Bottom-Line: How Property Taxes Generally Work

By: Jimy Bailey

Explaining how government is financed is  a  deep  and complex subject. The Redford Connection Newspaper, last month, wrote a small article on how government benefits by having increased valuations on your property. Because of that article, the Newspaper received a complaint that we shorted the readers on an explanation on the taxing process. To correct that, let us take a look at the overall process for taxation. We will not look at the specifics because they are beyond the scope of the original article and the beyond the general process.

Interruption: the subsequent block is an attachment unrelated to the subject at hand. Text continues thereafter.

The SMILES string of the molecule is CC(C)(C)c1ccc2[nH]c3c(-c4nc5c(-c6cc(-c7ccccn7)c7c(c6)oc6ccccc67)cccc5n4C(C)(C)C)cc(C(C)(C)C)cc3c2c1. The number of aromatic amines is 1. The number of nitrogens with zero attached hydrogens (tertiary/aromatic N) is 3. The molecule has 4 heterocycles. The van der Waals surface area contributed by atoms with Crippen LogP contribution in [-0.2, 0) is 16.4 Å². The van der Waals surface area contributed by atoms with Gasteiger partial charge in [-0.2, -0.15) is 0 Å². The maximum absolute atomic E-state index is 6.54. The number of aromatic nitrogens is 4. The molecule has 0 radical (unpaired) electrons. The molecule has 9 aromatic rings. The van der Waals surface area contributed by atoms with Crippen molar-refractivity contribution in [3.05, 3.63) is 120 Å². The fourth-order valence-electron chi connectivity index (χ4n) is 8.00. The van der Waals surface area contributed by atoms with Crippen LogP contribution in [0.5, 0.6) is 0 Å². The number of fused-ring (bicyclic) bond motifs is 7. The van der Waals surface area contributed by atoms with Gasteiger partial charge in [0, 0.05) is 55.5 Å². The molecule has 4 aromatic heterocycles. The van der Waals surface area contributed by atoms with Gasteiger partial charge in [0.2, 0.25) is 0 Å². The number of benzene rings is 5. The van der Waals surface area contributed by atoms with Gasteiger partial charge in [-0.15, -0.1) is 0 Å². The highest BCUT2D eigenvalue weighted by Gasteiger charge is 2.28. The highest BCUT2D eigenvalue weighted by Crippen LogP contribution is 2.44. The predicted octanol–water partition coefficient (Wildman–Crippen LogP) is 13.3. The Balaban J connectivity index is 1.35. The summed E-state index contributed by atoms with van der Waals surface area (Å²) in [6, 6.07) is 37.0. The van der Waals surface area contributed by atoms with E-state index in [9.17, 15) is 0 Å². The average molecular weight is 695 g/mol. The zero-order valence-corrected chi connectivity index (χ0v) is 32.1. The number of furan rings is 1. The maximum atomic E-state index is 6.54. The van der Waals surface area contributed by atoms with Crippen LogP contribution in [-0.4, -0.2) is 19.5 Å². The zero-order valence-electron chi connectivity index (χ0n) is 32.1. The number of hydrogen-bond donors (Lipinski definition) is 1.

Funding for government comes in multiple ways. Taxation on real property is just one of those ways. In the original article, it was said that government benefits from increased valuations, but a counter argument was that the government can only tax so much based on variables like inflation. In regards to the article written and published in the Redford Connection last edition, this argument is mixing apples and oranges. The government determines the valuation of real property, in this case, land and buildings. This valuation of all the real property in a community is added up to determine a monetary worth to that community. There are three values determined on a piece of property. One value is Market Value, the value the property would be thought to sell on the open market. One half of this value is called the State Equalized Value (SEV). The Taxable Value is what the community’s millage is applied to to determine how much the public will pay in property taxes. The Taxable Value can be different than the SEV because of the Headlee Amendment. The millage of a community are the fees, generally voted on and accepted by the the majority of the voting public at that particular election, that will be charged at $1 per $1,000 of the SEV determined for a particular property. The Headlee Amendment was put in place to place limits on taxation in Michigan. Under Headlee, property taxes on a resident homeowner, but not a business property owner, are capped and can only rise with the value    of inflation and with any improvements made on that property. Once that resident homeowner’s property changes ownership, at an arm’s length sale, the taxes are uncapped and rise to what the current property valuation is. In other words, as the total valuations of property in a community rises, or falls, the same millage is charged against that value, but the total revenue for that community changes as that valuation rises or falls. Bottom line, according to the article written in the February Redford Connection Newspaper, speaking from the perspective of government, and every other community in Michigan, it is to their advantage to  see, and work towards, having that Taxable Value be maximized any way which they can.

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